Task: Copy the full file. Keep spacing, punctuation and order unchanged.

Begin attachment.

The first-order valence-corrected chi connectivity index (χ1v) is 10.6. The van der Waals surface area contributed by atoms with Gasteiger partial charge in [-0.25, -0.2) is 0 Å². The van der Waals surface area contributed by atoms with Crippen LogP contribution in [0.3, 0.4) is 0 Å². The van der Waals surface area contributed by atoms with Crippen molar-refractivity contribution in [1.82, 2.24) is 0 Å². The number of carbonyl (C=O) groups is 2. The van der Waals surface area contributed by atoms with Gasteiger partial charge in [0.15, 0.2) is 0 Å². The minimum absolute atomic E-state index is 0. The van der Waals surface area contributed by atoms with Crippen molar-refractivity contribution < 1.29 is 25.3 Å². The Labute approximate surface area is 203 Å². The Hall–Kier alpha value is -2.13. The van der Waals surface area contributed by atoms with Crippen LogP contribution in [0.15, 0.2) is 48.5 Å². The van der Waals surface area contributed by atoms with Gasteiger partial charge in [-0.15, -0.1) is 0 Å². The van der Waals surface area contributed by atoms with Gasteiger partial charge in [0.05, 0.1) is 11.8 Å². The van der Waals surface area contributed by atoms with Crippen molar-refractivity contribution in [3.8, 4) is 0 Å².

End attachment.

The first-order valence-corrected chi connectivity index (χ1v) is 10.6. The van der Waals surface area contributed by atoms with Gasteiger partial charge in [-0.25, -0.2) is 0 Å². The van der Waals surface area contributed by atoms with Crippen LogP contribution in [0.3, 0.4) is 0 Å². The van der Waals surface area contributed by atoms with Crippen molar-refractivity contribution in [1.82, 2.24) is 0 Å². The number of carbonyl (C=O) groups is 2. The van der Waals surface area contributed by atoms with Gasteiger partial charge in [0.15, 0.2) is 0 Å². The minimum absolute atomic E-state index is 0. The van der Waals surface area contributed by atoms with Crippen molar-refractivity contribution < 1.29 is 25.3 Å². The Labute approximate surface area is 203 Å². The Hall–Kier alpha value is -2.13. The van der Waals surface area contributed by atoms with Crippen LogP contribution in [0.15, 0.2) is 48.5 Å². The van der Waals surface area contributed by atoms with Gasteiger partial charge in [-0.15, -0.1) is 0 Å². The van der Waals surface area contributed by atoms with Gasteiger partial charge in [0.05, 0.1) is 11.8 Å². The van der Waals surface area contributed by atoms with Crippen molar-refractivity contribution in [3.8, 4) is 0 Å².